Hailing from Hwa Chong Institution’s graduating batch of 2014, Ang Kia Yee and Leong Xuan Li, both 19 this year, have gathered together a group of passionate individuals to form an up-and-coming youth theatre group, MAKESPACE.
The name MAKESPACE was decided unanimously after much thought. According to Kia Yee, “Basically, the philosophy is that a lot of people generally close themselves up into spaces whether it’s literal or figurative—a label or a set path that you must follow.
“So MAKESPACE is trying to encourage the opposite where you make space for yourself, the person that you are and what you want to do.”
They will be having their inaugural production, Flicker, at the Substation on 17 and 18 July 2015.
Starting from scratch was not an easy task for the group. They managed to get funding and grants from Matchbox, a local organisation that gives out funding to artistic upstarts. Still, they had to scrimp and save to rent venues for rehearsals. Nevertheless, they managed to round up a dedicated team of cast and crew.
Despite budget and space constraints, MAKESPACE strives to produce quality work befitting professional theatre.
In fact, what’s most admirable about them is precisely their determination and dedication to the art. Jai, a cast member, is a 28-year-old doctor working at Singapore General Hospital. He works in the day and rehearses at night, while trying to keep his energy up as best as possible.
The duo see this as a permanent fixture. Regardless of what they may pursue in university, they still want to do theatre. However, they want it to be a fluid platform for the arts: “The reason why it’s MAKESPACE and not MAKESPACE Theatre or Productions is because I want it to be a general platform for the arts. My friend wanted to do some kind of film project so I was hoping that could be part of MAKESPACE,” says Kia Yee.
“I want to see MAKESPACE more established in the future, and I hope that people know it as a group that produces quality work. At the moment, we’re still unsure about what the niche is, but hopefully we will find it…I also hope we will collaborate with other groups and experiment with other mediums,” Kia Yee adds.
Their inaugural production, Flicker, tells stories of nine characters and explores different themes. Its complexity and intricacy leaves even the scriptwriter, Kia Yee, struggling to define the play.
“I have so much difficulty putting the production into words! Well, there are nine characters and the themes are home, mental illness, time and love. I wanted to explore a multitude of ideas and have them converge. Not all the themes have specific messages, but they represent both sides of the coin and are a parallel for each other. Regardless of how different they are, there are lines in the play that connect them.”
“The characters are quite varied. There is a pair that belongs to the oriental traditional time, and there’s another pair who is in a time loop. They also range from extremely cynical to cheerful. My hope is that any person who watches it will find something that resonates with him or her.”
Ultimately, the play celebrates humanity and the fact that each one of us is idiosyncratic.
On Their Favourite Plays and Influences
The two believe quality theatre must send across a message. “Good art, to me, has to be meaningful. Good theatre has to convey a message, and every element has to be there for a purpose,” says Xuan Li. “Also, good art is something that is quite subjective… If I see someone dancing badly on the street but it’s meaningful to me, then I suppose that’s good art to me,” Kia Yee adds.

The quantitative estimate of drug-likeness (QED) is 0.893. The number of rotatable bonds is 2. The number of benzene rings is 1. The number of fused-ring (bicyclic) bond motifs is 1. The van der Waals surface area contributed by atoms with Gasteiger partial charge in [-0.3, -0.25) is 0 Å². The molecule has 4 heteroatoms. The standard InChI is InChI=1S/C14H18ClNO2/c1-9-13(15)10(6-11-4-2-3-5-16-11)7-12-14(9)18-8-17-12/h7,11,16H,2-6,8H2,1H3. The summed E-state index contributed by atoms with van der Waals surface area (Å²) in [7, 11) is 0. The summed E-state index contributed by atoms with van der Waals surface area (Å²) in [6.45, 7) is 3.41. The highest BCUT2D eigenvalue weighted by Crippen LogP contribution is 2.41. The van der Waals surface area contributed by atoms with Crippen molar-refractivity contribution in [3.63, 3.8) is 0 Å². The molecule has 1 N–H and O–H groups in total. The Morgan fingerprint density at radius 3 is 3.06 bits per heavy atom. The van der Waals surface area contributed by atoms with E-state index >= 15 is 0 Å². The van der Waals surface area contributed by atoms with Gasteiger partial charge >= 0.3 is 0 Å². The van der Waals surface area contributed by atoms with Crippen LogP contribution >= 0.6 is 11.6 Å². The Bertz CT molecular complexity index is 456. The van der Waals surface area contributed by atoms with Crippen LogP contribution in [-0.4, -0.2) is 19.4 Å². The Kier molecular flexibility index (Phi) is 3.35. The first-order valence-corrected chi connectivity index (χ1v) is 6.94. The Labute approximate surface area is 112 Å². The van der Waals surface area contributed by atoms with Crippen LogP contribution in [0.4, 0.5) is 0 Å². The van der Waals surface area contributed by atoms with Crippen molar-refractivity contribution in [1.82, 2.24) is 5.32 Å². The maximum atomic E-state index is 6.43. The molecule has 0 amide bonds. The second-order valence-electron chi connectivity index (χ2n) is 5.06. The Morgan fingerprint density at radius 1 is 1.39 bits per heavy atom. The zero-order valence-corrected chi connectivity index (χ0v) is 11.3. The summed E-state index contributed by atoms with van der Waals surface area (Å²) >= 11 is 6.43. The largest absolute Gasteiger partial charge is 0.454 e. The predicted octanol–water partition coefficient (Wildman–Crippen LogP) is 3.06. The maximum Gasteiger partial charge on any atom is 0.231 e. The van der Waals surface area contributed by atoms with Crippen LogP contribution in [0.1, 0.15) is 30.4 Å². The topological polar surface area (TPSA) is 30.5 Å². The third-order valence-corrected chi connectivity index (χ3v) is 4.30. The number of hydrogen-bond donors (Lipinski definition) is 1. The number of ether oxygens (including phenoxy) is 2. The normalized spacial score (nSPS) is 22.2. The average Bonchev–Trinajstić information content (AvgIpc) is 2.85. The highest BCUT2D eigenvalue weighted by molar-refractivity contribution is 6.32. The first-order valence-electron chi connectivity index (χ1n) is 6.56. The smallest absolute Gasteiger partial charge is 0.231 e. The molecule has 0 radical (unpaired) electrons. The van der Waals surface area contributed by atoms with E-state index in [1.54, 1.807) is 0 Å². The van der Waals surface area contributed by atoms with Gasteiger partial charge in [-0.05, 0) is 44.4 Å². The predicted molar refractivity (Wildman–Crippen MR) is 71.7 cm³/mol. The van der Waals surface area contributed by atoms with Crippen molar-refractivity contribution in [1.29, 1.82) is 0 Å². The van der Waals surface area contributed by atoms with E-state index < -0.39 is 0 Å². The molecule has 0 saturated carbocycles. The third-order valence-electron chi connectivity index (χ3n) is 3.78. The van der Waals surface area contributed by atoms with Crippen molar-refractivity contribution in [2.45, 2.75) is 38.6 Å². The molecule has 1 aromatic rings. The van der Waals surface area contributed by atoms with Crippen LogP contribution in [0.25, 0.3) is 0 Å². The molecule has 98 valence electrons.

Good art, to me, has to be meaningful. Good theatre has to convey a message, and every element has to be there for a purpose.
Leong Xuan Li, Producer of MAKESPACE
One of Flicker’s influences is Cake Theatrical’s Decimal Points 810, a play about a man hallucinating. Cake Theatrical Productions is one of Kia Yee’s favourite theatre groups, for its whimsical and disjointed style, making their plays “incredibly fun to watch”.
For Xuan Li, she enjoys works from The Theatre Practice, a Chinese theatre group founded by Kuo Pao Kun, for its meaningful plays that convey rich social messages.
Stylistically, Kia Yee attributes the offbeat nature of the play to her experience in Nanyang Girls’ High School’s Theatre Club, where she was influenced by the abstract style of their plays.
The Singapore Theatre Scene in Their Eyes
Both Kia Yee and Xuan Li applaud the fact that there are more groups emerging. However, Kia Yee thinks that youth theatre groups should not be too hasty to start; instead, they should take some time to learn from existing groups first, such as interning to learn the ropes.
Regarding the theatre scene, Kia Yee says, “There’s a certain degree of fear. A theatre practitioner recounted to me this story. He wanted to invite a worker to his show, but he said that it was too high-class for him or he wouldn’t understand. So I think there’s this stigma that theatre is for the upper class and people are afraid of what’s “beyond them”. But theatre is actually made for people in general!”
Community theatre is one of the best ways to bridge the gap, according to Kia Yee. “There are a number of groups that aren’t very well-known, but they do small plays about community issues that are very realistic. They bring it to community centres and void decks.”
However, she also notes that Singaporeans usually do not make space for the arts. “There’s a lack of sensitivity for culture; we’re okay to do away with it because we don’t have enough space for something that’s less economically viable.”
Eventually, theatre-goers are the ones who bridge the gap between newbies and content generators. “I’ve been to a lot of plays that are intentionally high-brow. Theatre-goers can explain to first-timers what’s going on so that they aren’t intimidated.”